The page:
Pitt on “Day Zero”

Audubon’s Jennifer Pitt, one of the most stubbornly optimistic actors in the Colorado River Basin, wrote this Friday:

[F]ederal officials project that within two years, the water level in Lake Powell could be so low that it would be impossible for water to flow through the dam’s turbine intakes. When that happens, it’s clear the dam will no longer generate hydropower, but it’s also possible the dam will not release any water at all. That’s because the only other way for water to move through the dam when the water is low is a series of outlet tubes that were not designed, and have never been tested, for long-term use.

What happens if little to no water can be released from Lake Powell? Water supply risks multiply for everyone who uses water downstream. That includes residents of big cities like Las Vegas, Phoenix and Los Angeles, and farmers and ranchers in Arizona, California and Mexico who grow the majority of our nation’s winter produce, as well as numerous Native American tribes. Some of these water users have alternative supplies, but some—including Las Vegas residents, Colorado River tribes and most farmers—do not. Day Zero for these water users might not happen immediately as Lake Mead, the reservoir fed by Lake Powell still has some water in it. But without flows from upstream to replenish it, Lake Mead would also be at risk of no longer being able to release water.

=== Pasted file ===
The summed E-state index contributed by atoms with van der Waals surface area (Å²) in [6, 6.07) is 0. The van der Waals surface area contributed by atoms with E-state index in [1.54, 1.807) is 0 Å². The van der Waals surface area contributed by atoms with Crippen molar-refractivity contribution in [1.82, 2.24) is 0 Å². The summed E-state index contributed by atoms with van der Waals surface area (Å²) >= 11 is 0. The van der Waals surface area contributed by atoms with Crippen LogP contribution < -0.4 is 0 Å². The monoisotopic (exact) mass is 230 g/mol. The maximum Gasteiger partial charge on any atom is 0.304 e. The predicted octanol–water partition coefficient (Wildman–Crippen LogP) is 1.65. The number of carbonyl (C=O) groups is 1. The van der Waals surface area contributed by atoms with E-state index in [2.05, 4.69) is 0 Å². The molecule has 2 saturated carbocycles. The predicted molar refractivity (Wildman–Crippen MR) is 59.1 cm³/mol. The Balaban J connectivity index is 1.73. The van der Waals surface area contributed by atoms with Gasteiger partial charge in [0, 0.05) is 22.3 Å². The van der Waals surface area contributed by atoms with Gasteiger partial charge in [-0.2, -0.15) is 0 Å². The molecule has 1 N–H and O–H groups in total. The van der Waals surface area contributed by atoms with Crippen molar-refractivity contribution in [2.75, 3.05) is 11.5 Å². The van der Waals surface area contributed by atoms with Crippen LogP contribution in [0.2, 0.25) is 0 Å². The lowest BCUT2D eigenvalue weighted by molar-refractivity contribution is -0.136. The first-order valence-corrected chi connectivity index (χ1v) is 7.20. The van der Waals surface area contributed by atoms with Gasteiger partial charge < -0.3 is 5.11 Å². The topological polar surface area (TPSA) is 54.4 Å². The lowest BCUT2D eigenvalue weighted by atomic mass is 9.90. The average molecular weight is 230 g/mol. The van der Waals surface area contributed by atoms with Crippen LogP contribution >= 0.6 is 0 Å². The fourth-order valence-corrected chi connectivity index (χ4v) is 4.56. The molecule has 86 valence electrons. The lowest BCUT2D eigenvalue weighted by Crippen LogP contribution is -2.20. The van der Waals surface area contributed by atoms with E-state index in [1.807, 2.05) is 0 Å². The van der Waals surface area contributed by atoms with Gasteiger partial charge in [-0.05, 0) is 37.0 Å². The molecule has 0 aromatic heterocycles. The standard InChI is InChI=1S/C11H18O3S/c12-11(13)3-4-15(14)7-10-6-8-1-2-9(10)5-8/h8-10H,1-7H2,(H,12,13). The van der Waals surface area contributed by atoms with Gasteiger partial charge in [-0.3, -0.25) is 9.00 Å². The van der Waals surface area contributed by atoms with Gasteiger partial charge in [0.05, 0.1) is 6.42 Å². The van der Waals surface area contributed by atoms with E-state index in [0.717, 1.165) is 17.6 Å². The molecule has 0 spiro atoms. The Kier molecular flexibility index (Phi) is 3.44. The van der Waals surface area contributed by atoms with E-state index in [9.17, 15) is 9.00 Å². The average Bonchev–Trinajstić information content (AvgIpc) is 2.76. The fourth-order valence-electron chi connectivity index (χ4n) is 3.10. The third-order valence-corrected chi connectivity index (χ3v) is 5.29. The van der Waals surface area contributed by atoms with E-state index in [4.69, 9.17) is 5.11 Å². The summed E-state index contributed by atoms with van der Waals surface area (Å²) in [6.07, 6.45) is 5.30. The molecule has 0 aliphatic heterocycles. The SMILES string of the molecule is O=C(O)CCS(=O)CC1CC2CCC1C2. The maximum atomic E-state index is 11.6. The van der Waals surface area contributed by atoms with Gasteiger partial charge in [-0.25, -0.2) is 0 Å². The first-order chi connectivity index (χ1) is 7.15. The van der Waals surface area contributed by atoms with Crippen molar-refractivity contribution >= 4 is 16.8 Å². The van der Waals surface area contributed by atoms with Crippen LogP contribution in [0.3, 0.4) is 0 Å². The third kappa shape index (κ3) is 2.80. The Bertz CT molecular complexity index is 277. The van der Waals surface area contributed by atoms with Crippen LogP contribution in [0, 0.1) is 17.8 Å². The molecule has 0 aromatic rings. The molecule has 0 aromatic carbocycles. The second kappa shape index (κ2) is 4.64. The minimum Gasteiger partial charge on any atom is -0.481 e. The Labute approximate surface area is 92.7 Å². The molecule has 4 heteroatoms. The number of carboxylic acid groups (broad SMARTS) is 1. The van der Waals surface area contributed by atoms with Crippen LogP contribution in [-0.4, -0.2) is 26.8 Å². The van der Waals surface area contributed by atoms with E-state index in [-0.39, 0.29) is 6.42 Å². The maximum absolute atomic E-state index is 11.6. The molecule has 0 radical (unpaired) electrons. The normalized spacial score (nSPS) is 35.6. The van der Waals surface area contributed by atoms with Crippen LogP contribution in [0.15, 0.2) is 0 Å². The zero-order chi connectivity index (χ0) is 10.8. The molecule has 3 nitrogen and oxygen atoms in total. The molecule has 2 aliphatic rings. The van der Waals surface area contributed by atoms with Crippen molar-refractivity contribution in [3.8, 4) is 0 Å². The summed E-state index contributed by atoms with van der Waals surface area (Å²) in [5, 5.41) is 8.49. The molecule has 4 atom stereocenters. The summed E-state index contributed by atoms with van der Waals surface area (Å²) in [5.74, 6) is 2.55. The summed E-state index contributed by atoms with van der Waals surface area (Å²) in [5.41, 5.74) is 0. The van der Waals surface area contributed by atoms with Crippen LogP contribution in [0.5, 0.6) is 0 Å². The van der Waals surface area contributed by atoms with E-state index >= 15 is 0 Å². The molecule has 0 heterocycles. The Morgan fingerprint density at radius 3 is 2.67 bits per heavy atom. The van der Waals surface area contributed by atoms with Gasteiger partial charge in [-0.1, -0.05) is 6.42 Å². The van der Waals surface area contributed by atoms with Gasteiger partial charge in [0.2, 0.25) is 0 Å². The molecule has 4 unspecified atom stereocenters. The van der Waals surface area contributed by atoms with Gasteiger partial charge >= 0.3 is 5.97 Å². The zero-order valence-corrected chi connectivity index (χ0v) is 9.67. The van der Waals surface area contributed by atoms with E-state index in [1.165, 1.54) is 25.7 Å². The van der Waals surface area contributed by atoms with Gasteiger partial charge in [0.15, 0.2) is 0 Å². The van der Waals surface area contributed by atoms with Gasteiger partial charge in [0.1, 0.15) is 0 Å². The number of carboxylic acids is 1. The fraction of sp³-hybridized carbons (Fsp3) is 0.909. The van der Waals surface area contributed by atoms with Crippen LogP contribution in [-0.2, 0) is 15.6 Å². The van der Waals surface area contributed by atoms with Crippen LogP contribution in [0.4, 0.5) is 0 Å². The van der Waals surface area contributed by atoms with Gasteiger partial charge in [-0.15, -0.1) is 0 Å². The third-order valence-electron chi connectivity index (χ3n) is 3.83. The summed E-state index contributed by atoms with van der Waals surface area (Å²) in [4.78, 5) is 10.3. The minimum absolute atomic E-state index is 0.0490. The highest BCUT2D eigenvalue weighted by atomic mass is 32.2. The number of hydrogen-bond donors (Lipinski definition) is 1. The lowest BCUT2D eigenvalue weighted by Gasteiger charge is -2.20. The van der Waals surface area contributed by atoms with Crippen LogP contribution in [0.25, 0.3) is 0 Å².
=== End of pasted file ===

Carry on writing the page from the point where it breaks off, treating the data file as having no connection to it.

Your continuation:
There is also the river itself. Think of it—no water flowing through the Grand Canyon. No water flowing in the Colorado River for hundreds of miles downstream from Hoover Dam. That’s an ecological disaster in the making for 400 bird species and a multitude of other wildlife, exceeding the 20th century devastation of the Colorado River Delta.

The whole thing is recommended reading.

3 Comments

  1. That implies the Upper Colorado flow into Lake Powell becomes zero. I’m not sure that has ever happened.

  2. Presumably, if the outlet tubes won’t work, eventually inflows into Powell will creep up above the intake for the turbines. Still, not a pretty picture.

  3. It’s time to stop pretending the CAP is an “assured water supply” under the general definition created by the 1980 Groundwater Management Act. (GMA DEFINES CAP as assured, but it fails the definition, otherwise)

    This is the VERY LAST option the “powers/that-be” will choose, because their actual objective is to guarantee population growth for as long as possible. But it is the only option that will work.

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